• You don’t need to thaw the mango to start drying it, but the drying process will take longer.

To prepare fresh mango:

  • Make sure the mango is ripe, it should bounce a little when you squeeze it gently. Strong, unripe mangoes will be stringy and sour, and ripe mangoes will turn into slices when cut.
  • Remove the peel with either a potato peeler or a sharp knife.
  • Cut about ¼ of the base. Lay the bottom flat on a cutting board with the handle foot pointing up.
  • Using a sharp knife, cut slices along the wide side of the mango.
  • You can cut inch strips from the sides to increase yield.

How to dry mango

Once the mango is prepared, prepare your dehydrator and follow these steps:

  • Arrange cubes or slices of mango on the trays of your dryer. If you are using a pan with large holes, line it with parchment paper or better yet with a mesh liner cut to the size of your pan . Leave space between pieces to allow air to circulate.
  • Dehydrate at 135°F (57°C) for 6-12 hours until the mangoes and skins are dry.
  • Depending on your machine, you may need to rotate the trays from time to time to promote even drying.
  • Oven drying mangoes: Place mangoes on a single-layer baking sheet lined with a silicone mat (this will prevent sticking). dry in the oven at the lowest temperature; If possible, leave the door open to allow steam to escape (be careful with children or pets!). Turn the pieces over every hour and remove them once they are completely dry.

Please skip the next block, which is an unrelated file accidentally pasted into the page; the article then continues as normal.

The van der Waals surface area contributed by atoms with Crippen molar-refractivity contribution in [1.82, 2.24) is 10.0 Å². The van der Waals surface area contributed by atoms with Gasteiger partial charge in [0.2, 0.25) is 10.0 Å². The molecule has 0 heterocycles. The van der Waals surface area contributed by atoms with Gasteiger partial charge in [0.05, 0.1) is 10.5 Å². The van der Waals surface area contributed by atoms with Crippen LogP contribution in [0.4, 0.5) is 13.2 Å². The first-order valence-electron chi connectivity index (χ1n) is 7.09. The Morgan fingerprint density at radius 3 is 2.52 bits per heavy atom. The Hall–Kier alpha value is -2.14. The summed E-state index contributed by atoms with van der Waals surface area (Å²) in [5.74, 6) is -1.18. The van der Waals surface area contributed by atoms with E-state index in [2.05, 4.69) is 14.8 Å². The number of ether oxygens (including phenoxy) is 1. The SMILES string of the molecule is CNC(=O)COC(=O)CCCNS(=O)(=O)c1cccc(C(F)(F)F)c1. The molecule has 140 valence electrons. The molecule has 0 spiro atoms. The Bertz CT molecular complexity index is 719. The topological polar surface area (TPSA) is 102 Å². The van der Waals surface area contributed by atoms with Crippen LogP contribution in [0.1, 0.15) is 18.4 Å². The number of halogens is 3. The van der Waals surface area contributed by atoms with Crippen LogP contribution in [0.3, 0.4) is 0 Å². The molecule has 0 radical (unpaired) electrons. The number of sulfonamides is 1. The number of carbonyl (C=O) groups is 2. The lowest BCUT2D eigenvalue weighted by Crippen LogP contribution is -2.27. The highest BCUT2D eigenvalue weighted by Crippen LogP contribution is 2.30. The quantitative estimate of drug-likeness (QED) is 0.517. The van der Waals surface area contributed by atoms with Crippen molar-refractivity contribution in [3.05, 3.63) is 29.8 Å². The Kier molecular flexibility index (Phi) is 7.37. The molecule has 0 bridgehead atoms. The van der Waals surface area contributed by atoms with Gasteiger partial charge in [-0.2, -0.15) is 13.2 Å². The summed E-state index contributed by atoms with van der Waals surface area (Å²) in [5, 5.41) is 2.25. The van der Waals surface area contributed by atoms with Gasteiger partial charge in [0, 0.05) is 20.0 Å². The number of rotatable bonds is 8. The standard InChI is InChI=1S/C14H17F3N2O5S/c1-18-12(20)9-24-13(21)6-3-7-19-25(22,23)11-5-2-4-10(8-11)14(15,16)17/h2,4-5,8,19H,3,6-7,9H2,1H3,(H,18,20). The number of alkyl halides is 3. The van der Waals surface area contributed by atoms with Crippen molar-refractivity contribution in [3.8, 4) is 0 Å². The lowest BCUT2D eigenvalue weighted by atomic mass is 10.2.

Featured Equipment: Dryers

If you are looking for a dryer on the market, we recommend that you purchase an adjustable temperature dryer, which allows you to adjust the drying temperature to get the best results for the individual ingredients. The dryer we recommend (and use) is often the COSORI Premium. You can also check out our top dryer posts for a comparison of all the dryers we’ve used that we recommend.

How do you know when the mango is ready?

The mango should be pliable when completely dry but with no visible traces of moisture (divide one in half and squeeze; if moisture appears, dry longer).

Ziplock bags are a good short term storage solution for easy snacking

How to store dried mango

When dried and stored properly, dried mangoes can last for more than a year. Here are our tips for storage:

  • Allow the mango to cool completely before transferring it .
  • Store in a clean, airtight container. For a longer shelf life, vacuum seal.
  • Use a moisture-wicking desiccant if you plan to open the container frequently or if you live in an area with high humidity.
  • Label the container with the date and any other important details
  • Place the container in a cool, dark, and dry place. The pantry interior works well.